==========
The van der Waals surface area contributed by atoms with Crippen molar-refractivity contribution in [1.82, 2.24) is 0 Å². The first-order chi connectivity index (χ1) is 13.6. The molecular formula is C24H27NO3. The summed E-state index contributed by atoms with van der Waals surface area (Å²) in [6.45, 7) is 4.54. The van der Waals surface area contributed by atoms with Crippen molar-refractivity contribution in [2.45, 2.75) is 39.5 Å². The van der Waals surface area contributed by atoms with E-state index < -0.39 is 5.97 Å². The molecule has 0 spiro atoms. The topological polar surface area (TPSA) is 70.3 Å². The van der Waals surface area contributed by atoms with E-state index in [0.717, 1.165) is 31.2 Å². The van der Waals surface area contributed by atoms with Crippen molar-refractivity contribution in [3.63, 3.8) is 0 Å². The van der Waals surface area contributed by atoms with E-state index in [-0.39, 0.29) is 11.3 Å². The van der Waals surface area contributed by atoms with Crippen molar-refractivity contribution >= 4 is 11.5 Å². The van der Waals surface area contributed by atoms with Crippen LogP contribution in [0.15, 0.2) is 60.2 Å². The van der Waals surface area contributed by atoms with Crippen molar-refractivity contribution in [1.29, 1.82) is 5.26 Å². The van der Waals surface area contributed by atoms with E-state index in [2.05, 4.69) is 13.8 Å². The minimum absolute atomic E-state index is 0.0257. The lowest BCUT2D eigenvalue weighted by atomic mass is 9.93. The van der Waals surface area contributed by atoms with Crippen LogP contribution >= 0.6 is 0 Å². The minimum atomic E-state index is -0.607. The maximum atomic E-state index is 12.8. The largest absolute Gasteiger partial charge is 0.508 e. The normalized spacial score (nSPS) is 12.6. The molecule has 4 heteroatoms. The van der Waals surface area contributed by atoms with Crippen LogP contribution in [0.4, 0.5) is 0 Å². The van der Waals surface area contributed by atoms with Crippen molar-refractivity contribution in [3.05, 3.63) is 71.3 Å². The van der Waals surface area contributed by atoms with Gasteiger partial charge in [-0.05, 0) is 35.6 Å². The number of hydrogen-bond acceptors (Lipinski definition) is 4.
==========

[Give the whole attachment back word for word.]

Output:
The van der Waals surface area contributed by atoms with Crippen molar-refractivity contribution in [1.82, 2.24) is 0 Å². The first-order chi connectivity index (χ1) is 13.6. The molecular formula is C24H27NO3. The summed E-state index contributed by atoms with van der Waals surface area (Å²) in [6.45, 7) is 4.54. The van der Waals surface area contributed by atoms with Crippen molar-refractivity contribution in [2.45, 2.75) is 39.5 Å². The van der Waals surface area contributed by atoms with E-state index < -0.39 is 5.97 Å². The molecule has 0 spiro atoms. The topological polar surface area (TPSA) is 70.3 Å². The van der Waals surface area contributed by atoms with E-state index in [0.717, 1.165) is 31.2 Å². The van der Waals surface area contributed by atoms with Crippen molar-refractivity contribution in [3.63, 3.8) is 0 Å². The van der Waals surface area contributed by atoms with E-state index in [-0.39, 0.29) is 11.3 Å². The van der Waals surface area contributed by atoms with Crippen molar-refractivity contribution >= 4 is 11.5 Å². The van der Waals surface area contributed by atoms with Crippen LogP contribution in [0.15, 0.2) is 60.2 Å². The van der Waals surface area contributed by atoms with Crippen molar-refractivity contribution in [1.29, 1.82) is 5.26 Å². The van der Waals surface area contributed by atoms with E-state index in [2.05, 4.69) is 13.8 Å². The minimum absolute atomic E-state index is 0.0257. The lowest BCUT2D eigenvalue weighted by atomic mass is 9.93. The van der Waals surface area contributed by atoms with Crippen LogP contribution >= 0.6 is 0 Å². The minimum atomic E-state index is -0.607. The maximum atomic E-state index is 12.8. The largest absolute Gasteiger partial charge is 0.508 e. The normalized spacial score (nSPS) is 12.6. The molecule has 4 heteroatoms. The van der Waals surface area contributed by atoms with Crippen LogP contribution in [0.4, 0.5) is 0 Å². The van der Waals surface area contributed by atoms with Crippen molar-refractivity contribution in [3.05, 3.63) is 71.3 Å². The van der Waals surface area contributed by atoms with Gasteiger partial charge in [-0.05, 0) is 35.6 Å². The number of hydrogen-bond acceptors (Lipinski definition) is 4.